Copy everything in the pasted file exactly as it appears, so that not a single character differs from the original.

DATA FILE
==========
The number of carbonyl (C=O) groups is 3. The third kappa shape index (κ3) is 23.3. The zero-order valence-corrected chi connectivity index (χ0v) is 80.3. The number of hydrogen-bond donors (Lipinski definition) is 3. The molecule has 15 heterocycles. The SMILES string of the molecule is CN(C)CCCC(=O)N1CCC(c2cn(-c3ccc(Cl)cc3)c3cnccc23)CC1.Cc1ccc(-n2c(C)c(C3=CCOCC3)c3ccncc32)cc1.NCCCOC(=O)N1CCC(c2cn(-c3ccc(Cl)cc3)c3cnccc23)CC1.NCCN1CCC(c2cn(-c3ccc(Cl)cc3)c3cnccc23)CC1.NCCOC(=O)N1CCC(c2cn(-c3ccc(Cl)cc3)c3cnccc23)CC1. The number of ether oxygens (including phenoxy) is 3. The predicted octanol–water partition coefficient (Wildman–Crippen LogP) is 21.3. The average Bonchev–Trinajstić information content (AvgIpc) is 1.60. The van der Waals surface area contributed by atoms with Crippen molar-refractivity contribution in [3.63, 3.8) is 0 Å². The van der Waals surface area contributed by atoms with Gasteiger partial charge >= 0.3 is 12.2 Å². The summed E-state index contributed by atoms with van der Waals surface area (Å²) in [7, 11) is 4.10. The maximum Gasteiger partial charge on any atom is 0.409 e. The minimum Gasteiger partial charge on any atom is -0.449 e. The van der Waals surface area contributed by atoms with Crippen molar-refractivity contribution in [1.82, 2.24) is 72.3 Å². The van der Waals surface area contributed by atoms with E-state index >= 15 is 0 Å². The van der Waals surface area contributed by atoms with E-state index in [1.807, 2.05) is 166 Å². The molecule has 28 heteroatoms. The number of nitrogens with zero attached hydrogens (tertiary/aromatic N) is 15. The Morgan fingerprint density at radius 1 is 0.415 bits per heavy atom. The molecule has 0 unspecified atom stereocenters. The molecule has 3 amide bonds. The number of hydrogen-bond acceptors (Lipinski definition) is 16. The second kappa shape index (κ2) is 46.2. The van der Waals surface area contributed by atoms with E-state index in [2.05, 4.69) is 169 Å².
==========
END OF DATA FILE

The number of carbonyl (C=O) groups is 3. The third kappa shape index (κ3) is 23.3. The zero-order valence-corrected chi connectivity index (χ0v) is 80.3. The number of hydrogen-bond donors (Lipinski definition) is 3. The molecule has 15 heterocycles. The SMILES string of the molecule is CN(C)CCCC(=O)N1CCC(c2cn(-c3ccc(Cl)cc3)c3cnccc23)CC1.Cc1ccc(-n2c(C)c(C3=CCOCC3)c3ccncc32)cc1.NCCCOC(=O)N1CCC(c2cn(-c3ccc(Cl)cc3)c3cnccc23)CC1.NCCN1CCC(c2cn(-c3ccc(Cl)cc3)c3cnccc23)CC1.NCCOC(=O)N1CCC(c2cn(-c3ccc(Cl)cc3)c3cnccc23)CC1. The number of ether oxygens (including phenoxy) is 3. The predicted octanol–water partition coefficient (Wildman–Crippen LogP) is 21.3. The average Bonchev–Trinajstić information content (AvgIpc) is 1.60. The van der Waals surface area contributed by atoms with Crippen molar-refractivity contribution in [3.63, 3.8) is 0 Å². The van der Waals surface area contributed by atoms with Gasteiger partial charge >= 0.3 is 12.2 Å². The summed E-state index contributed by atoms with van der Waals surface area (Å²) in [7, 11) is 4.10. The maximum Gasteiger partial charge on any atom is 0.409 e. The minimum Gasteiger partial charge on any atom is -0.449 e. The van der Waals surface area contributed by atoms with Crippen molar-refractivity contribution in [1.82, 2.24) is 72.3 Å². The van der Waals surface area contributed by atoms with E-state index >= 15 is 0 Å². The van der Waals surface area contributed by atoms with E-state index in [1.807, 2.05) is 166 Å². The molecule has 28 heteroatoms. The number of nitrogens with zero attached hydrogens (tertiary/aromatic N) is 15. The Morgan fingerprint density at radius 1 is 0.415 bits per heavy atom. The molecule has 0 unspecified atom stereocenters. The molecule has 3 amide bonds. The number of hydrogen-bond acceptors (Lipinski definition) is 16. The second kappa shape index (κ2) is 46.2. The van der Waals surface area contributed by atoms with E-state index in [2.05, 4.69) is 169 Å².